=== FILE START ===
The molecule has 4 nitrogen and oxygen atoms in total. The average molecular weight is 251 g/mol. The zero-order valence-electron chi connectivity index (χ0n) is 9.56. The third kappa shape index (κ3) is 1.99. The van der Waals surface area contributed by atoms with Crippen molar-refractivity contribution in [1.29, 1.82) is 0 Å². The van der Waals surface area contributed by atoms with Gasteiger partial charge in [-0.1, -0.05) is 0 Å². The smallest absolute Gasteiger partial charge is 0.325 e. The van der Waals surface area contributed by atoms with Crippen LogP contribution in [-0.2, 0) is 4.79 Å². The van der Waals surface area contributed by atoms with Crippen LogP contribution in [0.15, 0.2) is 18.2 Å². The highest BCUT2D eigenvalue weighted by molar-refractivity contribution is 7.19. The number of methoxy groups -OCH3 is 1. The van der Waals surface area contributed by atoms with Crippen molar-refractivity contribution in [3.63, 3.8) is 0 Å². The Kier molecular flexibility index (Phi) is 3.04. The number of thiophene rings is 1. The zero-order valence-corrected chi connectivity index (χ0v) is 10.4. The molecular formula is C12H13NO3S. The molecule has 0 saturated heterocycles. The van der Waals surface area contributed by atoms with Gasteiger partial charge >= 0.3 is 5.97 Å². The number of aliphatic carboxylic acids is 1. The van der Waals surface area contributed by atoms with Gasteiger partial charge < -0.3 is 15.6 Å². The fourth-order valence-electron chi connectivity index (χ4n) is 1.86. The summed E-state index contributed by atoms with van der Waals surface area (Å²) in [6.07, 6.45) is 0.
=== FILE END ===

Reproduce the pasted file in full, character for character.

The molecule has 4 nitrogen and oxygen atoms in total. The average molecular weight is 251 g/mol. The zero-order valence-electron chi connectivity index (χ0n) is 9.56. The third kappa shape index (κ3) is 1.99. The van der Waals surface area contributed by atoms with Crippen molar-refractivity contribution in [1.29, 1.82) is 0 Å². The van der Waals surface area contributed by atoms with Gasteiger partial charge in [-0.1, -0.05) is 0 Å². The smallest absolute Gasteiger partial charge is 0.325 e. The van der Waals surface area contributed by atoms with Crippen LogP contribution in [-0.2, 0) is 4.79 Å². The van der Waals surface area contributed by atoms with Crippen LogP contribution in [0.15, 0.2) is 18.2 Å². The highest BCUT2D eigenvalue weighted by molar-refractivity contribution is 7.19. The number of methoxy groups -OCH3 is 1. The van der Waals surface area contributed by atoms with Crippen molar-refractivity contribution in [3.63, 3.8) is 0 Å². The Kier molecular flexibility index (Phi) is 3.04. The number of thiophene rings is 1. The zero-order valence-corrected chi connectivity index (χ0v) is 10.4. The molecular formula is C12H13NO3S. The molecule has 0 saturated heterocycles. The van der Waals surface area contributed by atoms with Gasteiger partial charge >= 0.3 is 5.97 Å². The number of aliphatic carboxylic acids is 1. The van der Waals surface area contributed by atoms with Gasteiger partial charge < -0.3 is 15.6 Å². The fourth-order valence-electron chi connectivity index (χ4n) is 1.86. The summed E-state index contributed by atoms with van der Waals surface area (Å²) in [6.07, 6.45) is 0.